A Chinese court has sentenced ten operators of “black jails”–secret detention centers for petitioners, who often face torture and other abuses while there–to prison terms ranging from six months to two years. The sentence is also a tacit admission to the existence of such facilities, something the regime has consistently denied.
The Beijing court charged Wang Gaowei, the main defendant in the case, for renting two yards in Beijing’s Chaoyang district and hiring several roughs to detain petitioners from Henan Province who were airing their grievances in the Chinese capital about various issues they face in their home province, state-run media reported. These “black jails,” which achieved notoriety in China, are used to temporarily hold petitioners in Beijing before they are sent back home.
In an incident in February 2012, four people who were jailed in Wang’s facility were injured before going back to Henan, according to the state-run China Daily. They came back two months later and reported their detention to police, who then raided Wang’s center and arrested him.
Helping to incentivize the black jail system is the fact that Chinese Communist Party officials are penalized via a point system when a petitioner from their region makes it to the central appeals office in Beijing, according to the China Daily.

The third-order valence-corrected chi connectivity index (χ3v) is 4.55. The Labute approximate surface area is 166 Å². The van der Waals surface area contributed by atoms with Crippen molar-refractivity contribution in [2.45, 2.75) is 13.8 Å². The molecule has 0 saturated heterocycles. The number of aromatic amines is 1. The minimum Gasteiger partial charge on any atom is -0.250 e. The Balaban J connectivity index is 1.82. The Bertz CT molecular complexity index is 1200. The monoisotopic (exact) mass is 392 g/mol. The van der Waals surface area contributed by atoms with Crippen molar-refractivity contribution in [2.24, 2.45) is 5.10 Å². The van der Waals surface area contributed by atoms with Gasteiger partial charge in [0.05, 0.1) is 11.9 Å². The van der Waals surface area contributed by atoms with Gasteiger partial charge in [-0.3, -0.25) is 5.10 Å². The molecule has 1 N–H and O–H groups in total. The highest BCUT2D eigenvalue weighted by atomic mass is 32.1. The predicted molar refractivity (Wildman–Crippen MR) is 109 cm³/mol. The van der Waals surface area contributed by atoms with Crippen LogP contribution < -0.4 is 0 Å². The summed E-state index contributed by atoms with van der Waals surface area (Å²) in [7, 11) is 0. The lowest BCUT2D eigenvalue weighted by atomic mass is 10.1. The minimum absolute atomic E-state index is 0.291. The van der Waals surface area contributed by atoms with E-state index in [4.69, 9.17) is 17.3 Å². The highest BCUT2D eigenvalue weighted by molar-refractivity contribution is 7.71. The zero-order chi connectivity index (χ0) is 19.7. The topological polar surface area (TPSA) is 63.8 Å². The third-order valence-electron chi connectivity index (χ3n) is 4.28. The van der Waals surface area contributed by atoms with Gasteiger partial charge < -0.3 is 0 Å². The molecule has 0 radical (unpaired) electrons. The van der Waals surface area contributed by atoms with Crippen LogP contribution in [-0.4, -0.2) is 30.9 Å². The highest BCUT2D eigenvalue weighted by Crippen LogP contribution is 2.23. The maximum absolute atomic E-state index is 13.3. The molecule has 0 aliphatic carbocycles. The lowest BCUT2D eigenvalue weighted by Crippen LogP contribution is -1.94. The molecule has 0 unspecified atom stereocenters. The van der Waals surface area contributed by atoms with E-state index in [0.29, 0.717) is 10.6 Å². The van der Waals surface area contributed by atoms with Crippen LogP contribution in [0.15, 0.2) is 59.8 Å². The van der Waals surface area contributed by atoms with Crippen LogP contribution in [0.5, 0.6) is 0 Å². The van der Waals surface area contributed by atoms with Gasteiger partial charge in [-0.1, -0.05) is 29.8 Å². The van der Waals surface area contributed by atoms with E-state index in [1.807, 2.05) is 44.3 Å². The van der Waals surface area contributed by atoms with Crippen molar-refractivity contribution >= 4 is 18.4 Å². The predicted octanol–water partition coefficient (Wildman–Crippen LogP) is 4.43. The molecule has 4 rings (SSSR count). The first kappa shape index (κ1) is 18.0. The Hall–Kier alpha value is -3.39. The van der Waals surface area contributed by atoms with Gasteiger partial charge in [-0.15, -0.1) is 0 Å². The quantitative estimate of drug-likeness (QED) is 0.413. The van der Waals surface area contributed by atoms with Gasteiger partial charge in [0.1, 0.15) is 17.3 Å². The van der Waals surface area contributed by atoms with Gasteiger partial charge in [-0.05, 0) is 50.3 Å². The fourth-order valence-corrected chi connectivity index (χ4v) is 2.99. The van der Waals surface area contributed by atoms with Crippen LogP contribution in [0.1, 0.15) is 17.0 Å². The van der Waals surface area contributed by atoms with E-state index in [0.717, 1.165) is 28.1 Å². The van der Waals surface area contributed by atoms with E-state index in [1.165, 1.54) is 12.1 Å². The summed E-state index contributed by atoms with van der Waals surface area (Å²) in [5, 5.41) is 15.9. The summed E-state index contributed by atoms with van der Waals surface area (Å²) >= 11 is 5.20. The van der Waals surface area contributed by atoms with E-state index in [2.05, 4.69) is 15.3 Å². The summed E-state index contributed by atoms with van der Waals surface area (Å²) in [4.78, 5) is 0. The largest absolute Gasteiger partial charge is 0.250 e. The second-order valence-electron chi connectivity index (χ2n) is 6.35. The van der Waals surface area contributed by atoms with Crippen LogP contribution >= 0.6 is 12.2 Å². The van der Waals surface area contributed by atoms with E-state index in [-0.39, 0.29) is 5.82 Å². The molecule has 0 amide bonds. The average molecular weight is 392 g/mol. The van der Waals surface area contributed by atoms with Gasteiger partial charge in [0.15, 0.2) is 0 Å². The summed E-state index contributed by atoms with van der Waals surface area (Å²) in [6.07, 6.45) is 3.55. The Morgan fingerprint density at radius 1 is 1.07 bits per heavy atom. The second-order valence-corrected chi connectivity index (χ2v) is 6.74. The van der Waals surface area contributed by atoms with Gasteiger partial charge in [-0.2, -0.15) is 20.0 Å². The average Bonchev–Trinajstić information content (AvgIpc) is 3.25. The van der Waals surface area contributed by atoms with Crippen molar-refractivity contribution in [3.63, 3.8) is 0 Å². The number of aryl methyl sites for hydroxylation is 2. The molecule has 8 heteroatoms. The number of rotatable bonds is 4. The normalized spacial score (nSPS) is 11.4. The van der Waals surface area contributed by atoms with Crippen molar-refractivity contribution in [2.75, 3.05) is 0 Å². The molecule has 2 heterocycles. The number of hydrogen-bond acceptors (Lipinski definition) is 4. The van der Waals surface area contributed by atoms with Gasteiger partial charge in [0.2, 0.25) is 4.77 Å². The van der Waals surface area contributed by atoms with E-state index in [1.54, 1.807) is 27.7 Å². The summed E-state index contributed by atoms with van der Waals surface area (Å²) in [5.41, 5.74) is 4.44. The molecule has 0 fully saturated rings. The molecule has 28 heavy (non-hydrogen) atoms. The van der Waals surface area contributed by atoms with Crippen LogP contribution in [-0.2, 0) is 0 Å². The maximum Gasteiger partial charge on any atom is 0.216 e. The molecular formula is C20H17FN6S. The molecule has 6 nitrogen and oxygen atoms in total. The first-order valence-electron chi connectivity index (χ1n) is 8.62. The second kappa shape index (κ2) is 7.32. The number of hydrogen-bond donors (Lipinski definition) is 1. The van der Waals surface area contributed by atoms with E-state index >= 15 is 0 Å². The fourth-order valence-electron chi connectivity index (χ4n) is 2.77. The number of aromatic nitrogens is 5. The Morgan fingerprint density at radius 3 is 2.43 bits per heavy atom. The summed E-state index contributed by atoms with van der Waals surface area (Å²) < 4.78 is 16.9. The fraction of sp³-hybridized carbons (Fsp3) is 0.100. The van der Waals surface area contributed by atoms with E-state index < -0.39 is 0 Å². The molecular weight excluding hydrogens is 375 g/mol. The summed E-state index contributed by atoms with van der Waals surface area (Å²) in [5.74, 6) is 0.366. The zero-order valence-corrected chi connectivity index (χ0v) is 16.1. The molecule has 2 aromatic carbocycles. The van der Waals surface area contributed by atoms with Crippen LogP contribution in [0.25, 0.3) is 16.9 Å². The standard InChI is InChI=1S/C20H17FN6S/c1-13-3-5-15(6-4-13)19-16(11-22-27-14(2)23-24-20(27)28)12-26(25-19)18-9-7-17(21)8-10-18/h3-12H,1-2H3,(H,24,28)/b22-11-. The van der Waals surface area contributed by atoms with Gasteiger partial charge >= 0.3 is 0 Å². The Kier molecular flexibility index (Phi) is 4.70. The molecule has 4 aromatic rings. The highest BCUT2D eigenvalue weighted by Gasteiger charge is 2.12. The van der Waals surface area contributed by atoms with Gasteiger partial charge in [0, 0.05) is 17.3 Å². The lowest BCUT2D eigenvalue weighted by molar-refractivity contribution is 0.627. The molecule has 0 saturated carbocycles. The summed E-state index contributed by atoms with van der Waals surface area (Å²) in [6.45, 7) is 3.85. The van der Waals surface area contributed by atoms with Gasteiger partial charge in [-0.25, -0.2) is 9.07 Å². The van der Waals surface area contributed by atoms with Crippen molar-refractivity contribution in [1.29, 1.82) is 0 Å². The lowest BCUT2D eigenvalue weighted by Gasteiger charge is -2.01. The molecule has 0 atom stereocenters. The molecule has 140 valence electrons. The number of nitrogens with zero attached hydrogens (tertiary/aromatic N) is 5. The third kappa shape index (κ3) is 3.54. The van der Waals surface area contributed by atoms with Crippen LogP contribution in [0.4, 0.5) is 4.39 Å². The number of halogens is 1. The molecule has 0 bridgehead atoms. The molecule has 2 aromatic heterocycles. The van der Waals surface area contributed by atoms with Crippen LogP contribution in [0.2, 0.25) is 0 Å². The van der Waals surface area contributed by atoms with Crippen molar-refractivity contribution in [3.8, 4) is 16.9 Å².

In these usually run-down facilities, petitioners face torture, rape, beatings, and even death.
Petitioners involved in Wang’s case were angry at the Beijing court’s sentencing because local officials, who they believed were responsible for their detention, were not implicated in any of the crimes.
“The verdict said they had nothing to do with the local government, how can this be?” said Jia Qiuxia, a petitioner, according to the South China Morning Post.
Four of the victims were given around 2,400 yuan ($385) in compensation, but said that this was not enough to cover their injuries or mental suffering sustained from being beaten by guards. Jia said that despite the defendants’ sentencing, she thinks that “black jails” will persist around China. “We still hear about other people being taken away,” she told the paper.
Nicholas Bequelin of Human Rights Watch said that the sentences will send a message to other local Communist Party officials who might be thinking about intercepting petitioners in Beijing. But he said that punishing the hired thugs responsible for setting up the jails does not solve the root problem.
“Beijing will continue to look the other way as long as petitioners are seen as disturbing the image of the capital,” Bequelin told the Morning Post.
Hong Kong-based human rights researcher Joshua Rosenzweig told The Associated Press that the case is “certainly significant, but it’s also probably the tip of the iceberg.”
It remains to be seen if the Chinese regime will continue to pursue similar cases against “black jail” operators, Rosenzweig said, or if this week’s sentencing was just a once-off.
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